What you're doing works so keep it up. The body changes whether you like it or not. If I were you, I wouldn't change your program, and hopefully you'll live a long healthy life. I like cardio more than the lifting, but if I don't lift the consequences are dreadful. My advice is over the decades keep active and pay attention to your body, mind, emotions, spirit, which you're now doing. I changed what I was doing because of Attia. I don't mind. I surfed the other day for the first time in a year. I can't believe how terrible I was but I did ride one wave. I was so beaten up, but the next day I was more or less OK which I attribute to my training program. I actually am relearning to pop up from youtube videos, which I was doing wrong for years. A year ago, I didn't have the mobility to do so. After all the work I put in, I can to my disbelief. I skateboarded yesterday with a cold for the first time in ten weeks and it was great. My issue is sleep and mental health which I'm working on. Nobody gets close to what they want in life.

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Alzheimer's protection Dr. Peter Attia

Post by Bram »

That’s great you caught a wave and had fun skateboarding!

What do you think is holding you back the most from a good night’s sleep and having robust mental health?
“Do not reflect upon the possibility of defeat; you become too anxious and lose your freedom of style.” — Harry Vardon


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Alzheimer's protection Dr. Peter Attia

Post by lenny »

Sleep problems are due to several factors.

1 Too frequent urination at night. I could get back to sleep after the second time but not the third. There were times I'd urinate a lot more than that. It happens to a lot of guys my age probably due to an enlarged prostate which I have. I was drinking too much apparently. Andy Galpin, a professor and strength coach at Cal State Fullerton, said to weigh yourself before bed and after urinating upon waking. If you weigh about a pound less then you are dehydrated. I forget when overhydration starts but I was weighing 4.4 pounds less which is way overhydrated. I cut back on the water and have started to sleep recently 7 hours some nights recently which is good enough.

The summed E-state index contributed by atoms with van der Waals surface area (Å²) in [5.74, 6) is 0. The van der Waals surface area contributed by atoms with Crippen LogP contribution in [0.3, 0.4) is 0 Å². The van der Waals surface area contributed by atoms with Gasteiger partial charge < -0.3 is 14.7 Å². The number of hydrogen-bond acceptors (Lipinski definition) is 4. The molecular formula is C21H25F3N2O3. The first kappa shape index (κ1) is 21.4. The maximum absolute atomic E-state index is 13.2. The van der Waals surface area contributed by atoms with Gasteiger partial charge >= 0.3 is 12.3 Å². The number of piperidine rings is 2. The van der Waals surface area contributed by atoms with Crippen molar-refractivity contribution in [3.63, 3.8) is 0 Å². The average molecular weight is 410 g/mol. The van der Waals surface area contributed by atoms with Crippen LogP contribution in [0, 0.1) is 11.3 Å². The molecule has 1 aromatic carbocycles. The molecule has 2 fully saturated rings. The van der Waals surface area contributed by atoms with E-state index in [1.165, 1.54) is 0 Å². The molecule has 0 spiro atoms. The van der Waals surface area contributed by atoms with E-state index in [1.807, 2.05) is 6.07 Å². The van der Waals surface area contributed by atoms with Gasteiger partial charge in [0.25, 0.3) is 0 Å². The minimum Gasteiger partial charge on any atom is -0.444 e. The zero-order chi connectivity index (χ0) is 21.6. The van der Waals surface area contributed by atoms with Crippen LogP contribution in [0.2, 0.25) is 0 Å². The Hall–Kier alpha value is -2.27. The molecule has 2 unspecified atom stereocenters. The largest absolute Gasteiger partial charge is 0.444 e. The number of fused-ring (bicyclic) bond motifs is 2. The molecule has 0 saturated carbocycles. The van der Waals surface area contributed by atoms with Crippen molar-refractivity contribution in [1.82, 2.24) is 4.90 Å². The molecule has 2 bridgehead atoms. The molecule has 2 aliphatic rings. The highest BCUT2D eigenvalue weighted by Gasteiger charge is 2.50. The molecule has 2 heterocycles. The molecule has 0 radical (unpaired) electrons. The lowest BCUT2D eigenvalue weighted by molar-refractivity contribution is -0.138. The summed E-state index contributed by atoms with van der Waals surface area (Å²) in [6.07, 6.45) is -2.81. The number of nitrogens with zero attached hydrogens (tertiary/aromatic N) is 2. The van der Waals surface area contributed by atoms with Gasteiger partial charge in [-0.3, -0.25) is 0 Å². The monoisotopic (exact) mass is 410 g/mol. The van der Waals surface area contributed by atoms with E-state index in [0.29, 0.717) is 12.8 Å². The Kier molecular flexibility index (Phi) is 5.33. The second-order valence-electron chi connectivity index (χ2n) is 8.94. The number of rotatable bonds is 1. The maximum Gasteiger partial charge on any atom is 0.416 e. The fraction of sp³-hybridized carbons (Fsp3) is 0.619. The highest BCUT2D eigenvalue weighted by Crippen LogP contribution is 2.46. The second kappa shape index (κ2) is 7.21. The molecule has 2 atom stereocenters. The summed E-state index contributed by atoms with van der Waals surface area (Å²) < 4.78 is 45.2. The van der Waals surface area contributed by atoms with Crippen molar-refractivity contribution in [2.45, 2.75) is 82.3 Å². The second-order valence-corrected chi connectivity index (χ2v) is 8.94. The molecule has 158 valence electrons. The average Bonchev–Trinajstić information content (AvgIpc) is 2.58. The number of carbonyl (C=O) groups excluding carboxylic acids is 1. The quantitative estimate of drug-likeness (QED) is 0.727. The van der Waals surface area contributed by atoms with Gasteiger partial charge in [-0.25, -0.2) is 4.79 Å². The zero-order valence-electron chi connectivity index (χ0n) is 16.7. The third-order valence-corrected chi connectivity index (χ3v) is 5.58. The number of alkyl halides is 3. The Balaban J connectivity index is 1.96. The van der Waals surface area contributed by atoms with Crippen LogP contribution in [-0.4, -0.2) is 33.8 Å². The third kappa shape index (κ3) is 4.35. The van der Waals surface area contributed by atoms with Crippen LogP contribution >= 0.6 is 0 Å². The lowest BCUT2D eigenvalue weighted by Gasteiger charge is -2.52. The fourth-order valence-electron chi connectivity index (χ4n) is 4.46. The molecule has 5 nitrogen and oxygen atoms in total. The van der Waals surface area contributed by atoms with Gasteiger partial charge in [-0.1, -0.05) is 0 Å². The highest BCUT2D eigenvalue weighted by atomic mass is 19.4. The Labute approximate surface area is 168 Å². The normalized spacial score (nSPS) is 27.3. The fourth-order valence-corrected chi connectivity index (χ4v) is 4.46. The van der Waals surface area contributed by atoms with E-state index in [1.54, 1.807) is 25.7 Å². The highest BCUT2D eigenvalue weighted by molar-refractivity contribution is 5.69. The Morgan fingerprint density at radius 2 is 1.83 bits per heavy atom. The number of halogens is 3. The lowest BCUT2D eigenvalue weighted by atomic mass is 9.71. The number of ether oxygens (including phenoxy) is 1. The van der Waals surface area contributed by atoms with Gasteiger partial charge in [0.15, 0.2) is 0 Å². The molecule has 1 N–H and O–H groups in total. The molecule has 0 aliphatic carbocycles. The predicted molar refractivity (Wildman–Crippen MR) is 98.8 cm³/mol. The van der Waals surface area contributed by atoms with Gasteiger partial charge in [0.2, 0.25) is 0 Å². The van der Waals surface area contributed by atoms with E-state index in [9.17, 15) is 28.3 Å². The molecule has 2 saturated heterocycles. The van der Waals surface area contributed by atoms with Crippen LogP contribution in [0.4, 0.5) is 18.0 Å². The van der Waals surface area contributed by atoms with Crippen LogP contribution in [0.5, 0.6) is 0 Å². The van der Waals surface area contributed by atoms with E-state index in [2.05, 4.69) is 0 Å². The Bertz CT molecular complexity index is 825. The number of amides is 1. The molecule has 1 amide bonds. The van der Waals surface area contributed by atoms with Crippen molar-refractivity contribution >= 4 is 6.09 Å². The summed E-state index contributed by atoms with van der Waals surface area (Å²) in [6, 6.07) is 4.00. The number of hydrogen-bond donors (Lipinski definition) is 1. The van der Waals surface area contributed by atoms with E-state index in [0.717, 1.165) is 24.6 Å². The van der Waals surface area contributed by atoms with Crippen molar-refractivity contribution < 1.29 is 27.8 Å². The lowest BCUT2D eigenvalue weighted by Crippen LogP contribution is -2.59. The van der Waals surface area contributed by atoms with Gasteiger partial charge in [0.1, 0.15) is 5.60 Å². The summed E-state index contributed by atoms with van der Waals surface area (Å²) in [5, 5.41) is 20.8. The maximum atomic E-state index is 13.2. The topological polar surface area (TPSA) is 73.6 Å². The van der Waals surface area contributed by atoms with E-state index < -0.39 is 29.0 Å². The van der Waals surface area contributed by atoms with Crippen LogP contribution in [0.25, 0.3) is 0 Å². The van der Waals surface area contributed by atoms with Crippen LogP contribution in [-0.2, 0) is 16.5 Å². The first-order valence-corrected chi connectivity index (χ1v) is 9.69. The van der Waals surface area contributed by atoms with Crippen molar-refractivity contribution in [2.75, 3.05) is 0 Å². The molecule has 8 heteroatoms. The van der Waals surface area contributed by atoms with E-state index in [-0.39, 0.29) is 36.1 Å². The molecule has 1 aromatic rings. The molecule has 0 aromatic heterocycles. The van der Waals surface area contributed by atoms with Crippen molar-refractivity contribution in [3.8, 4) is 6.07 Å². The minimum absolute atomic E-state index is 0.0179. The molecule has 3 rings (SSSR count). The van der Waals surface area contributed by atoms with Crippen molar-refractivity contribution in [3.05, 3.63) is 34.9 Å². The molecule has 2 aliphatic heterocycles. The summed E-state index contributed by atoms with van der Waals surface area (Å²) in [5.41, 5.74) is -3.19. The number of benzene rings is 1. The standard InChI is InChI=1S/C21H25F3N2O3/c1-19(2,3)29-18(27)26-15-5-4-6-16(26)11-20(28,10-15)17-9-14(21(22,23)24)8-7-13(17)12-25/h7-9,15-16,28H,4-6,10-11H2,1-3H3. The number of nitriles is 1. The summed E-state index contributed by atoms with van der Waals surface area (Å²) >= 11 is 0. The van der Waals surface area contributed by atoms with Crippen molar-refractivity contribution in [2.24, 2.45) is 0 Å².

2 It was way too hot in this apartment. It's in the 90s and I'd wake up sweating and take a shower after 4 hours of sleep and couldn't back to sleep. I hate a/c. I got a fan which helped for a while. Then a desert cooler which is good enough most nights at least recently.

3. Mental health problems. I no longer look at the internet or watch a movie an hour before bed (between 8-9), but the last few months my mental health has been pretty bad.

2. Mental health problems are very numerous.
I am extremely socially isolated for a lot of reasons I won't go into. I separated from my wife 6 years ago (still married, see her once a week, thought about divorce but won't) and moved to the coast to surf. I never made friends here. I had a lot of friends in this country but a lot happened I won't go into and I don't have friends here now. I really tried to be a friend to people. There are 2 friends in America I talk to but the one who fell on his head and was expected to die can't talk and was really incoherent when I called a few weeks ago. I've known him since 1967 and talked to him once a week. That he's alive is a miracle.

Childhood issues are really numerous from PTSD which I don't suffer from the way I once did. I also suffer poor impulse control and prone to rage. The last few months I've had a lot of blowups. I am starting to meditate again (never stopped about 20 minutes of morning chi gung breathing which is a meditation but I need to do a lot more to calm myself during the day. I'm starting to work on it.

I have 2 adult children who suffer from depression. I haven't seen or talked to them in years and don't know if I ever will. To start to explain why is a long story and is too painful to go into.

Deep regrets over a number of issues. I did a lot of excellent work but couldn't develop any of what I studied into full time careers
MA in psychology, Feldenkrais practitioner where I helped a lot of people with all kinds of injuries and then became a personal trainer in my early 60s.